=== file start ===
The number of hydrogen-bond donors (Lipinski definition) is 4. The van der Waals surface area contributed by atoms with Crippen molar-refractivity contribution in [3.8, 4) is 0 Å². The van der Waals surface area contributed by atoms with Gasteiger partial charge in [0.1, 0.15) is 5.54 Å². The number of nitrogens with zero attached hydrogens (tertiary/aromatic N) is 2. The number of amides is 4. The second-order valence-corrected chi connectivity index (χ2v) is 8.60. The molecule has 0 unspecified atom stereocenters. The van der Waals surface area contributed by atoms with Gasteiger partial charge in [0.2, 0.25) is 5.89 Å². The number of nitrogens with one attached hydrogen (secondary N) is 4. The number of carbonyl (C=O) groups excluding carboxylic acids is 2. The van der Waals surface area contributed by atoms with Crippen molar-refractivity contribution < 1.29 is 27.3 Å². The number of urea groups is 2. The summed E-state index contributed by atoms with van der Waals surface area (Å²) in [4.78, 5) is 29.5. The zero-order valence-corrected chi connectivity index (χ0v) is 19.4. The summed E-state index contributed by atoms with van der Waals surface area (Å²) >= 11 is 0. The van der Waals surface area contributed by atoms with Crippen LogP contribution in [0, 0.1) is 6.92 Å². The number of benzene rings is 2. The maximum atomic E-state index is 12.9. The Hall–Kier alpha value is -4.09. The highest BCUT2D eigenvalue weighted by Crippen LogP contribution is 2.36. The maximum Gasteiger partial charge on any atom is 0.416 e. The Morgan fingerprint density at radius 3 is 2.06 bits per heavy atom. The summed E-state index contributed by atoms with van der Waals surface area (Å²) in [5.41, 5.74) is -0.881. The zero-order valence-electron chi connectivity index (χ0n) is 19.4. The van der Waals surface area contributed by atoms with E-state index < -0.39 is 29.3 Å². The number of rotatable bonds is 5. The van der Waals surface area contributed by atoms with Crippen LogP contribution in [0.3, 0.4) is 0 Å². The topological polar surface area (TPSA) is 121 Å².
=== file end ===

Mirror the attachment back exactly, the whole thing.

The number of hydrogen-bond donors (Lipinski definition) is 4. The van der Waals surface area contributed by atoms with Crippen molar-refractivity contribution in [3.8, 4) is 0 Å². The van der Waals surface area contributed by atoms with Gasteiger partial charge in [0.1, 0.15) is 5.54 Å². The number of nitrogens with zero attached hydrogens (tertiary/aromatic N) is 2. The number of amides is 4. The second-order valence-corrected chi connectivity index (χ2v) is 8.60. The molecule has 0 unspecified atom stereocenters. The van der Waals surface area contributed by atoms with Gasteiger partial charge in [0.2, 0.25) is 5.89 Å². The number of nitrogens with one attached hydrogen (secondary N) is 4. The number of carbonyl (C=O) groups excluding carboxylic acids is 2. The van der Waals surface area contributed by atoms with Crippen molar-refractivity contribution < 1.29 is 27.3 Å². The number of urea groups is 2. The summed E-state index contributed by atoms with van der Waals surface area (Å²) in [4.78, 5) is 29.5. The zero-order valence-corrected chi connectivity index (χ0v) is 19.4. The summed E-state index contributed by atoms with van der Waals surface area (Å²) >= 11 is 0. The van der Waals surface area contributed by atoms with Crippen LogP contribution in [0, 0.1) is 6.92 Å². The number of benzene rings is 2. The maximum atomic E-state index is 12.9. The Hall–Kier alpha value is -4.09. The highest BCUT2D eigenvalue weighted by Crippen LogP contribution is 2.36. The maximum Gasteiger partial charge on any atom is 0.416 e. The Morgan fingerprint density at radius 3 is 2.06 bits per heavy atom. The summed E-state index contributed by atoms with van der Waals surface area (Å²) in [5.41, 5.74) is -0.881. The zero-order valence-electron chi connectivity index (χ0n) is 19.4. The van der Waals surface area contributed by atoms with E-state index < -0.39 is 29.3 Å². The number of rotatable bonds is 5. The van der Waals surface area contributed by atoms with Crippen LogP contribution in [0.3, 0.4) is 0 Å². The topological polar surface area (TPSA) is 121 Å².